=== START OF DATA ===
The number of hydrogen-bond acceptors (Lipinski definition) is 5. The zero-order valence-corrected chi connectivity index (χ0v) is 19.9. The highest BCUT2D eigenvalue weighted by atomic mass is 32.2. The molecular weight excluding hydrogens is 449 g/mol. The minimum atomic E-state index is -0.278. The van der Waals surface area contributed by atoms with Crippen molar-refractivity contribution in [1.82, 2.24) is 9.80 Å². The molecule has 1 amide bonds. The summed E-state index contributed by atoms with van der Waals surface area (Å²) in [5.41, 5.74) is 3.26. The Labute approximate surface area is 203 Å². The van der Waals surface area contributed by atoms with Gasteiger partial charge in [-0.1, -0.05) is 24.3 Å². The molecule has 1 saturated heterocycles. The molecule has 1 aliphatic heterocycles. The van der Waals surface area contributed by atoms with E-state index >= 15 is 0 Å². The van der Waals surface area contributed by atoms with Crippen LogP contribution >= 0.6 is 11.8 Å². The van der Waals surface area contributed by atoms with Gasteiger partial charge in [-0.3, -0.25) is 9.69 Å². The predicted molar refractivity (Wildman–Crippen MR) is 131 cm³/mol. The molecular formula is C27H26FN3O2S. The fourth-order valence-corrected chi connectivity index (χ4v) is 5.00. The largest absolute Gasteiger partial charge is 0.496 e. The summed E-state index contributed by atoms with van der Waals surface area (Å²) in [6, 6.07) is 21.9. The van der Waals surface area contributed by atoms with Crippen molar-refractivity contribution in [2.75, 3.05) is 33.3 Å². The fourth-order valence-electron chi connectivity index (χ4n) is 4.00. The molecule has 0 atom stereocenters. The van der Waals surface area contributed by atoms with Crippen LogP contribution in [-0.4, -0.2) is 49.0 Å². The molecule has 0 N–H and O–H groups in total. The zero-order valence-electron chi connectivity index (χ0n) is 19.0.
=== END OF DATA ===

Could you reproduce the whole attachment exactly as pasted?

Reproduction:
The number of hydrogen-bond acceptors (Lipinski definition) is 5. The zero-order valence-corrected chi connectivity index (χ0v) is 19.9. The highest BCUT2D eigenvalue weighted by atomic mass is 32.2. The molecular weight excluding hydrogens is 449 g/mol. The minimum atomic E-state index is -0.278. The van der Waals surface area contributed by atoms with Crippen molar-refractivity contribution in [1.82, 2.24) is 9.80 Å². The molecule has 1 amide bonds. The summed E-state index contributed by atoms with van der Waals surface area (Å²) in [5.41, 5.74) is 3.26. The Labute approximate surface area is 203 Å². The van der Waals surface area contributed by atoms with Gasteiger partial charge in [-0.1, -0.05) is 24.3 Å². The molecule has 1 saturated heterocycles. The molecule has 1 aliphatic heterocycles. The van der Waals surface area contributed by atoms with E-state index >= 15 is 0 Å². The van der Waals surface area contributed by atoms with Crippen LogP contribution >= 0.6 is 11.8 Å². The van der Waals surface area contributed by atoms with Gasteiger partial charge in [-0.3, -0.25) is 9.69 Å². The predicted molar refractivity (Wildman–Crippen MR) is 131 cm³/mol. The molecular formula is C27H26FN3O2S. The fourth-order valence-corrected chi connectivity index (χ4v) is 5.00. The largest absolute Gasteiger partial charge is 0.496 e. The summed E-state index contributed by atoms with van der Waals surface area (Å²) in [6, 6.07) is 21.9. The van der Waals surface area contributed by atoms with Crippen molar-refractivity contribution in [2.75, 3.05) is 33.3 Å². The fourth-order valence-electron chi connectivity index (χ4n) is 4.00. The molecule has 0 atom stereocenters. The van der Waals surface area contributed by atoms with Crippen LogP contribution in [-0.4, -0.2) is 49.0 Å². The molecule has 0 N–H and O–H groups in total. The zero-order valence-electron chi connectivity index (χ0n) is 19.0.